Students experienced integrated air operations from a variety of perspectives, including the Canadian Combined Aerospace Operations Centre (CAOC), Air Task Force Headquarters, and the Coalition/Alliance CAOC. Bringing together a variety of officers for an in-house course is APOC’s biggest strength, said Captain Samuel Trottier, a pilot with 430 Tactical Helicopter Squadron, located in Valcartier, Quebec. “The fact that time is allocated exclusively for our education and that we are all at a single location is worth gold.”

To establish a solid foundation, students began the course by learning about airpower theorists, airpower fundamentals, critical thinking, command and control, rules of engagement, law of armed conflict, electronic warfare, space, cyber, force protection, and targeting.

“APOC is an absolutely essential course at the Developmental Period 2 level,” said Captain Andrew Bowie, second-in-command of the Canadian Forces School of Military Engineering. “From the start of our careers, we are taught how to operate tactically, in small groups; changing that mindset to dealing with thousands is a different shift in scale of operations.” Developmental Period 2 is training undertaken at the captain level.

Inspiring and credible guest speakers were a highlight of the course. The students benefited from the wisdom and experience of representatives from the Canadian Forces College, the Canadian Army, the Royal Canadian Navy, Joint Operations Support Group, Director General Space (which now falls under the RCAF), Canadian Joint Operations Command, 1 Wing Kingston, 8 Wing Trenton, Royal Military College of Canada, 2 Wing Bagotville (Air Expeditionary Wing), 1st Canadian Division, and the North American Aerospace Defense Command (NORAD).

“The students take to heart the experience of the guest speakers,” said Lieutenant-Colonel Barnes. “There is real interest; students said that they have never been on a course like this before.”

While the focus of the course was on integrated air operations, students also honed staff skills by writing briefing notes, letters of appreciation, service papers, and staff papers in addition to preparing presentations. When asked about what knowledge and skills that he will bring back to his unit, Captain Bowie replied, “How our trade fits into the cultural mosaic of the RCAF, and not just at the tactical level but at the strategic level.”

A Crucible

In addition to attitudinal assessments, student performance was graded in a range from “exceeded standard” to “below standard,” emphasizing the rigour of the program. “Student morale has been high,” Lieutenant-Colonel Barnes said. “There is a real sense of seriousness:  there is gravity. Students understand that the course content is relevant to their careers as RCAF leaders.”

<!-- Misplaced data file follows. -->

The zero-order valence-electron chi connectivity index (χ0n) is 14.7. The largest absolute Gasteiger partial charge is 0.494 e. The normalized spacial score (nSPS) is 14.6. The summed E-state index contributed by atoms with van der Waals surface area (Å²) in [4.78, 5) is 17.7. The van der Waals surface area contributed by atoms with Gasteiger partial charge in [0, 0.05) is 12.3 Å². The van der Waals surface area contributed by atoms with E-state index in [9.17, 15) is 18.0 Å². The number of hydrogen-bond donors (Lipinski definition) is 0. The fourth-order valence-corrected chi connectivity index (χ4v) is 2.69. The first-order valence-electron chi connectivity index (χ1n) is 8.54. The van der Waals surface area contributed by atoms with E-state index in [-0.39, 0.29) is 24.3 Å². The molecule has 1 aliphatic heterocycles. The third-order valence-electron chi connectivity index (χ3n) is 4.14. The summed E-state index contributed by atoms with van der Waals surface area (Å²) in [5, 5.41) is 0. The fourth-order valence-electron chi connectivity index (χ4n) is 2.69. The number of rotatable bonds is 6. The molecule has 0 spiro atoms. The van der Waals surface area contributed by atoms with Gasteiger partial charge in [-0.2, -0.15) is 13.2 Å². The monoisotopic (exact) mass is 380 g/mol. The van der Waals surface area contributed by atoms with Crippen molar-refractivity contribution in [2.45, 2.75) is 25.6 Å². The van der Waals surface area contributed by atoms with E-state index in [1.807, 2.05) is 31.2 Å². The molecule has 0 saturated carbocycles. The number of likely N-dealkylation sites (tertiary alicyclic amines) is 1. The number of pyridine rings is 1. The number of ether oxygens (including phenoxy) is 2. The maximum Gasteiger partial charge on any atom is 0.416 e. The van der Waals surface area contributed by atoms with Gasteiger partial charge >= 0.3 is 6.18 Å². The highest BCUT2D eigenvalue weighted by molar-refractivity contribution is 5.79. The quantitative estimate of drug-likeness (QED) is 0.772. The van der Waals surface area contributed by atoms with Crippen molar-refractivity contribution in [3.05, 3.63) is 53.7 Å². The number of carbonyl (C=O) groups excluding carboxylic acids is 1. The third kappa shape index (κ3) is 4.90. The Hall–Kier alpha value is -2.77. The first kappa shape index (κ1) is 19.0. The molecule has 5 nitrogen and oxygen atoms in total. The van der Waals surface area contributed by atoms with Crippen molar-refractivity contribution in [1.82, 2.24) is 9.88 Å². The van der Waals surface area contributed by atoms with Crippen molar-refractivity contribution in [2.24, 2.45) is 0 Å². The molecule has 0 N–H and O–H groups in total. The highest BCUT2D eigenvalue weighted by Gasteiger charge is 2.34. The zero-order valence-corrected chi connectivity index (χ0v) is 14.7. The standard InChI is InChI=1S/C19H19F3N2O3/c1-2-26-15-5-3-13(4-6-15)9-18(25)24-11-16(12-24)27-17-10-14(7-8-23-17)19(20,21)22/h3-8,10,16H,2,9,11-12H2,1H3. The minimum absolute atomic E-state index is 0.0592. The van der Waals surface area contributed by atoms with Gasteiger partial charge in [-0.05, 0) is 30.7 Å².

The Learning Environment

Colonel Truss noted that, with a library that contains more than 12,000 airpower-centric holdings, and offers a multitude of discussion areas, a theatre, and an environment that can replicate a CAOC, the Warfare Centre is suited to deliver this training. “The workforce here is rich in experience, both in terms of breadth and depth, with many post-command senior officers” he said. “Since our business is doctrine development, concept development, and conceptual thinking, CFAWC is poised to deliver this type of training and education.”

For military personnel interested in APOC . . .

Captains and majors (pre-Joint Command and Staff Program) who are interested in APOC should advise their respective chain of command to be considered for the two upcoming serials.  Serial 2 will be held from April 20 to June 1, 2017, and Serial 3 will take place from October 19 to November 30, 2017. Student selection will be based on Capability Advisory Group Chair nominations.

For more information about APOC and other exciting professional military education opportunities, please visit the 2 CAD professional development webpage at (link available internally only, to the Department of National Defence ).


“Without a collective appreciation and under­standing of the tenets of airpower and their strengths and weaknesses, we cannot pos­sibly prevail
in our mission. Individual training and the continued professional development of expert airmen is a core competency that we must
continue to provide and that RCAF personnel must strive to achieve.”  

RCAF Vectors


Major Petra Smith is with 2 Canadian Air Division.